John 12:20-36, NIV 2011 (https://my.bible.com/bible/111/JHN.12.20-36)
'Now there were some Greeks among those who went up to worship at the festival. They came to Philip, who was from Bethsaida in Galilee, with a request. “Sir,” they said, “we would like to see Jesus.” Philip went to tell Andrew; Andrew and Philip in turn told Jesus. Jesus replied, “The hour has come for the Son of Man to be glorified. Very truly I tell you, unless a kernel of wheat falls to the ground and dies, it remains only a single seed. But if it dies, it produces many seeds. Anyone who loves their life will lose it, while anyone who hates their life in this world will keep it for eternal life. Whoever serves me must follow me; and where I am, my servant also will be. My Father will honor the one who serves me. “Now my soul is troubled, and what shall I say? ‘Father, save me from this hour’? No, it was for this very reason I came to this hour. Father, glorify your name!” Then a voice came from heaven, “I have glorified it, and will glorify it again.” The crowd that was there and heard it said it had thundered; others said an angel had spoken to him. Jesus said, “This voice was for your benefit, not mine. Now is the time for judgment on this world; now the prince of this world will be driven out. And I, when I am lifted up from the earth, will draw all people to myself.” He said this to show the kind of death he was going to die. The crowd spoke up, “We have heard from the Law that the Messiah will remain forever, so how can you say, ‘The Son of Man must be lifted up’ ? Who is this ‘Son of Man’?” Then Jesus told them, “You are going to have the light just a little while longer. Walk while you have the light, before darkness overtakes you. Whoever walks in the dark does not know where they are going. Believe in the light while you have the light, so that you may become children of light.” When he had finished speaking, Jesus left and hid himself from them. '
Years ago, I served at a church where the person preaching the message was a trial attorney and elder of the church. Early on, I realized how powerful that was. Each week, I was challenged to see Jesus as someone rather than something. The goal of preaching was twofold: Proclaim Jesus and walk people through the Bible. Prior to my taking over the pulpit, he told me that he and the other man who shared the pulpit before me taped the phrase, “We’d see Jesus” to the pulpit to remind them of their purpose. At the same time, I was working on my degree in Theology. I was taking a class designed to help me improve as a preacher. I was learning how to better understand the role of the Bible in forming my worldview (thoughts of God, myself, the world around me, etc.) and proclaiming the work of Jesus. As I was letting those influences shape me, I remember one phrase the professor said when the sermon just wouldn’t seem to come. He said in those moments all we can do is “brag on Jesus”. Over the years, I have found that in most cases, bragging on Jesus sufficiently proclaims him.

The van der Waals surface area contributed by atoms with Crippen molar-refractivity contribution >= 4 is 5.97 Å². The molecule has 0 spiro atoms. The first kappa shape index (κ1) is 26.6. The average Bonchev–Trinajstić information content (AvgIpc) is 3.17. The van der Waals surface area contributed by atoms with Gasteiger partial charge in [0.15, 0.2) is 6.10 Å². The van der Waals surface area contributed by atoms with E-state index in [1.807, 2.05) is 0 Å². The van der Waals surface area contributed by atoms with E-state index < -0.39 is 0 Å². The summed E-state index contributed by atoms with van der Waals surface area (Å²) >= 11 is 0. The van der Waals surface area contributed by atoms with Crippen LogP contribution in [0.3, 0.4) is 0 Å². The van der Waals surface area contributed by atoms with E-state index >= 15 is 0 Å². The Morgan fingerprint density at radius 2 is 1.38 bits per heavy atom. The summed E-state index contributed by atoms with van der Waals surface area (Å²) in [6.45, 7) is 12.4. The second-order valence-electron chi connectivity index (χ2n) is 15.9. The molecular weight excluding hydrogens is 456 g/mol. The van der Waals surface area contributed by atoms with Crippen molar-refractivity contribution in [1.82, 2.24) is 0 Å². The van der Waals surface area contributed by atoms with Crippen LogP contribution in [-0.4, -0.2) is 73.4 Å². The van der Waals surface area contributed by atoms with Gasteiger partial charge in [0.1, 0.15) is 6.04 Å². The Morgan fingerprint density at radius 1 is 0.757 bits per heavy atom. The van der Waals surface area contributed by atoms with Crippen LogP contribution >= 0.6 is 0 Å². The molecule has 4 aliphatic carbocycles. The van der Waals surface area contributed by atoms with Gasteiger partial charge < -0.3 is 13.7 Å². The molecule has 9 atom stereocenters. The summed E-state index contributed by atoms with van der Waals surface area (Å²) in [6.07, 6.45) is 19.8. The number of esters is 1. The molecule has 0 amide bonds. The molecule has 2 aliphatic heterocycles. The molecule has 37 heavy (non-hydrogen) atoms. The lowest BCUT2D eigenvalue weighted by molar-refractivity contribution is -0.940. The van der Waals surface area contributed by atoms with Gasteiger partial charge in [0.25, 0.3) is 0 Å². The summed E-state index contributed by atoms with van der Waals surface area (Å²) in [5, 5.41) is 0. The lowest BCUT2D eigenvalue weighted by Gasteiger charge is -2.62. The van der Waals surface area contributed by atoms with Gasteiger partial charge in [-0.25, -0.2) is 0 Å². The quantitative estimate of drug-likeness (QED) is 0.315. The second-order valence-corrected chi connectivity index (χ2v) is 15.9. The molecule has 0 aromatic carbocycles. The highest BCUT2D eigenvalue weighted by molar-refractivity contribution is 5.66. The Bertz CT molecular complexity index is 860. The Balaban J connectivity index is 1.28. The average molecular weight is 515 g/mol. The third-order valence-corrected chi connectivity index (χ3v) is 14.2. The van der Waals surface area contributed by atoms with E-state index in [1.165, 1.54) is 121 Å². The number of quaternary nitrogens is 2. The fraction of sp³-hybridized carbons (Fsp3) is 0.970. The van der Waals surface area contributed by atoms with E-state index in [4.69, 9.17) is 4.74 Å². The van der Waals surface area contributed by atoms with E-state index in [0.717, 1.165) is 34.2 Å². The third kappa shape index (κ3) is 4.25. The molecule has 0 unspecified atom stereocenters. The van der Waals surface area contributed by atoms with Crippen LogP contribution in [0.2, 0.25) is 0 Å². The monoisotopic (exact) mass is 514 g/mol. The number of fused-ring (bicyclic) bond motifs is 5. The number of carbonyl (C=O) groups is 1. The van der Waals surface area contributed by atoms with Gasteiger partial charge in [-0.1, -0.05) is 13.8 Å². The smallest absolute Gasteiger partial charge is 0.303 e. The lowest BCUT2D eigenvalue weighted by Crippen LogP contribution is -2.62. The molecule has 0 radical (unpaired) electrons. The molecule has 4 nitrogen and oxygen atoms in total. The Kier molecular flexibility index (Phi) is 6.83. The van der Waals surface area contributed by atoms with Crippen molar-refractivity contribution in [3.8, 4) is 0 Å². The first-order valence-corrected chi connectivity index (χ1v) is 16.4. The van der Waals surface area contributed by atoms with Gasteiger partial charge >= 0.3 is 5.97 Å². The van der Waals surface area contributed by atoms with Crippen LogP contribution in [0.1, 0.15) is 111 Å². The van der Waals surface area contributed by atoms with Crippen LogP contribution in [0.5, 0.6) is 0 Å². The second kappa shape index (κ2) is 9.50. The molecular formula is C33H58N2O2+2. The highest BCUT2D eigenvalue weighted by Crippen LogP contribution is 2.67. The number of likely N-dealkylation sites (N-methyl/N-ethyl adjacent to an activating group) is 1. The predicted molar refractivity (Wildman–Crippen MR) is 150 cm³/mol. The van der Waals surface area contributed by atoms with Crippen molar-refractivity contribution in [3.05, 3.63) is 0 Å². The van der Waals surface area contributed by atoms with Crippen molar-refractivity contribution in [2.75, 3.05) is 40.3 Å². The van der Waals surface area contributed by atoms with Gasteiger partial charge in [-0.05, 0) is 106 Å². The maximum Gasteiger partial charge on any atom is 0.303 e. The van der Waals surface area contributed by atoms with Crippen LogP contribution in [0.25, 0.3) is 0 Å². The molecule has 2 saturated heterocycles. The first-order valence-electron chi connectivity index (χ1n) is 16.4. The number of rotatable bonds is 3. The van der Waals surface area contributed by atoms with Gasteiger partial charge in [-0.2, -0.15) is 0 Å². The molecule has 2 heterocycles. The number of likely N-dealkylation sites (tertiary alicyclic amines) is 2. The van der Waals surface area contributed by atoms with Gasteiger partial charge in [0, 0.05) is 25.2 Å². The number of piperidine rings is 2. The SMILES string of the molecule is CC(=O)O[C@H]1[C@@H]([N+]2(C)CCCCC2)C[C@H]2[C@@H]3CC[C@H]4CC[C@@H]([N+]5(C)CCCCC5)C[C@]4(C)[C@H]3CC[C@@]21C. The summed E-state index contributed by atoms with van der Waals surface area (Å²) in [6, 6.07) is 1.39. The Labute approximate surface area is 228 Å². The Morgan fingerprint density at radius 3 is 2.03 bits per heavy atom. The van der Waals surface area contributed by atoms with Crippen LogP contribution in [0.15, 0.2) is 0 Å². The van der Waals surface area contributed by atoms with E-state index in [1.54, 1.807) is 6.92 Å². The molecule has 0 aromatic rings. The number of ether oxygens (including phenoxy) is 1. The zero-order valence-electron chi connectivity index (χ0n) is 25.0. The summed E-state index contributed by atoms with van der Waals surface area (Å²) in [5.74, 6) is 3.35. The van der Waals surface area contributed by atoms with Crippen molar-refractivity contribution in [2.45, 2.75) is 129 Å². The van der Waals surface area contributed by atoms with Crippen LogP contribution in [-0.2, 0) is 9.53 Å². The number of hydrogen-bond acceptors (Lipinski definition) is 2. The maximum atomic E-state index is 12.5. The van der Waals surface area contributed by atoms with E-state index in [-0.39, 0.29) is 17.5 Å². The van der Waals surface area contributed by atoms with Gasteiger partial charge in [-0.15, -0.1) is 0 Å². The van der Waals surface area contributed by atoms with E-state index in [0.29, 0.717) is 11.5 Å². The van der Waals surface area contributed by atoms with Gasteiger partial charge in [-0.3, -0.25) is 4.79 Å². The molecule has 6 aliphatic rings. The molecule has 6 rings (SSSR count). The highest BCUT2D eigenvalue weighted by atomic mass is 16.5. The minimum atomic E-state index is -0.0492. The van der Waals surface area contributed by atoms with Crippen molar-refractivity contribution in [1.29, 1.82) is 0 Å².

However, to brag on Jesus, we must see Him.
When these Greeks approached the disciples saying they wanted to see Jesus, it was likely John’s way of building on 12:19, when the Pharisees had argued, “Look how the whole world has gone after him!” The world had come to see Jesus and He essentially tells them to wait and they’ll see him soon enough–they and the rest of the world.
Jesus’ death will be the only way that people who search for him will truly find Him. The story of the kernel dying to bring life to many new seeds, brings home the point. It is in his death, that people will truly “see him”. The challenge of seeing Jesus’ death for what it is means that we are willing to see ourselves as we are.
It means to accept that:
we are not as we should be.
we are not able to correct it on our own.
we are in desperate need.
God loves us beyond ourselves.
God has made this known through Jesus’ death.
Jesus tells the crowd listening that when he is lifted up from the earth he will draw all people to himself. When he suffers death on the cross, all the earth will see him. When we speak of his death for the forgiveness of sins, everyone will see him. When we testify to the power of that forgiveness and the promise we have because of his resurrection, then people will see him. While we might speak of his miracles as evidence of his authority, we must eventually point to the cross to speak of his work. While we hold to his teachings and the other Scriptures as reasoning for the way we live our lives, eventually we must point to the Cross to speak of the life we have. While we might attempt to live out the call of Jesus in our lives so others might catch a glimpse of him, it is only when we point to the Cross that they will be able to see Him.
If we are to answer the question of the “Greeks” today, then we must be willing to say daily in our lives, “We’d like to see Jesus”.
Go in Peace!